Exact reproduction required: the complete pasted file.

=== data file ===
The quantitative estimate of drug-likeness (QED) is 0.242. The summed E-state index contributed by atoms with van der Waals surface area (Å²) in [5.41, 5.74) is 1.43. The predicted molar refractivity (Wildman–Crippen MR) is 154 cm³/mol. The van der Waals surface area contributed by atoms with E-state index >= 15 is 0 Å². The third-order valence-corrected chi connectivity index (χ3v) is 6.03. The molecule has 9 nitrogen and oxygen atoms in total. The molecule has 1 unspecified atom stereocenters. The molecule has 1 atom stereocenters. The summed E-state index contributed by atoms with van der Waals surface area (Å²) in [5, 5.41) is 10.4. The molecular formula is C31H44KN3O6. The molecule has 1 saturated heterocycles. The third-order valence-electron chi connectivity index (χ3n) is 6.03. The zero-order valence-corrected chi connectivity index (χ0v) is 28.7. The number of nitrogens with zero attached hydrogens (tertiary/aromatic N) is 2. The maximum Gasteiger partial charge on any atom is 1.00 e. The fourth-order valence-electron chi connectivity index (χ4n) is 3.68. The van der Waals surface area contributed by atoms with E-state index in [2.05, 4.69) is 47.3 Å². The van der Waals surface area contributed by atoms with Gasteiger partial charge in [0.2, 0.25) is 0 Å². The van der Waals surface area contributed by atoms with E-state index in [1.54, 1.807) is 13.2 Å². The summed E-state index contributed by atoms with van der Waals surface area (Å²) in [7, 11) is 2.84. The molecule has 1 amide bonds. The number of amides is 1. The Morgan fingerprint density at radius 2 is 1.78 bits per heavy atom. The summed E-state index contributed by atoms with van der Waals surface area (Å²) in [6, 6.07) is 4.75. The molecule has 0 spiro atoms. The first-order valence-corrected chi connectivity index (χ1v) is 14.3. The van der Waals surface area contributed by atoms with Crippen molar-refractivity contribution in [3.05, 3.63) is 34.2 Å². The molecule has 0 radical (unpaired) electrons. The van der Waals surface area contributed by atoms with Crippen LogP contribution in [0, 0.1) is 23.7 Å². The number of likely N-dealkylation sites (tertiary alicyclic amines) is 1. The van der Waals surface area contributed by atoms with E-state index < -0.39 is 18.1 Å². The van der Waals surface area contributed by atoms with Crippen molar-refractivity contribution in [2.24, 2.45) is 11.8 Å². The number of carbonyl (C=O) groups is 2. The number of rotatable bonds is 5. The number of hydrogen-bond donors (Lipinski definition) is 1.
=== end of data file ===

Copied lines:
The quantitative estimate of drug-likeness (QED) is 0.242. The summed E-state index contributed by atoms with van der Waals surface area (Å²) in [5.41, 5.74) is 1.43. The predicted molar refractivity (Wildman–Crippen MR) is 154 cm³/mol. The van der Waals surface area contributed by atoms with E-state index >= 15 is 0 Å². The third-order valence-corrected chi connectivity index (χ3v) is 6.03. The molecule has 9 nitrogen and oxygen atoms in total. The molecule has 1 unspecified atom stereocenters. The molecule has 1 atom stereocenters. The summed E-state index contributed by atoms with van der Waals surface area (Å²) in [5, 5.41) is 10.4. The molecular formula is C31H44KN3O6. The molecule has 1 saturated heterocycles. The third-order valence-electron chi connectivity index (χ3n) is 6.03. The zero-order valence-corrected chi connectivity index (χ0v) is 28.7. The number of nitrogens with zero attached hydrogens (tertiary/aromatic N) is 2. The maximum Gasteiger partial charge on any atom is 1.00 e. The fourth-order valence-electron chi connectivity index (χ4n) is 3.68. The van der Waals surface area contributed by atoms with E-state index in [2.05, 4.69) is 47.3 Å². The van der Waals surface area contributed by atoms with Gasteiger partial charge in [0.2, 0.25) is 0 Å². The van der Waals surface area contributed by atoms with E-state index in [1.54, 1.807) is 13.2 Å². The summed E-state index contributed by atoms with van der Waals surface area (Å²) in [7, 11) is 2.84. The molecule has 1 amide bonds. The number of amides is 1. The Morgan fingerprint density at radius 2 is 1.78 bits per heavy atom. The summed E-state index contributed by atoms with van der Waals surface area (Å²) in [6, 6.07) is 4.75. The molecule has 0 spiro atoms. The first-order valence-corrected chi connectivity index (χ1v) is 14.3. The van der Waals surface area contributed by atoms with Crippen molar-refractivity contribution in [3.05, 3.63) is 34.2 Å². The molecule has 0 radical (unpaired) electrons. The van der Waals surface area contributed by atoms with Crippen LogP contribution in [0, 0.1) is 23.7 Å². The number of likely N-dealkylation sites (tertiary alicyclic amines) is 1. The van der Waals surface area contributed by atoms with E-state index < -0.39 is 18.1 Å². The van der Waals surface area contributed by atoms with Crippen molar-refractivity contribution in [2.24, 2.45) is 11.8 Å². The number of carbonyl (C=O) groups is 2. The number of rotatable bonds is 5. The number of hydrogen-bond donors (Lipinski definition) is 1.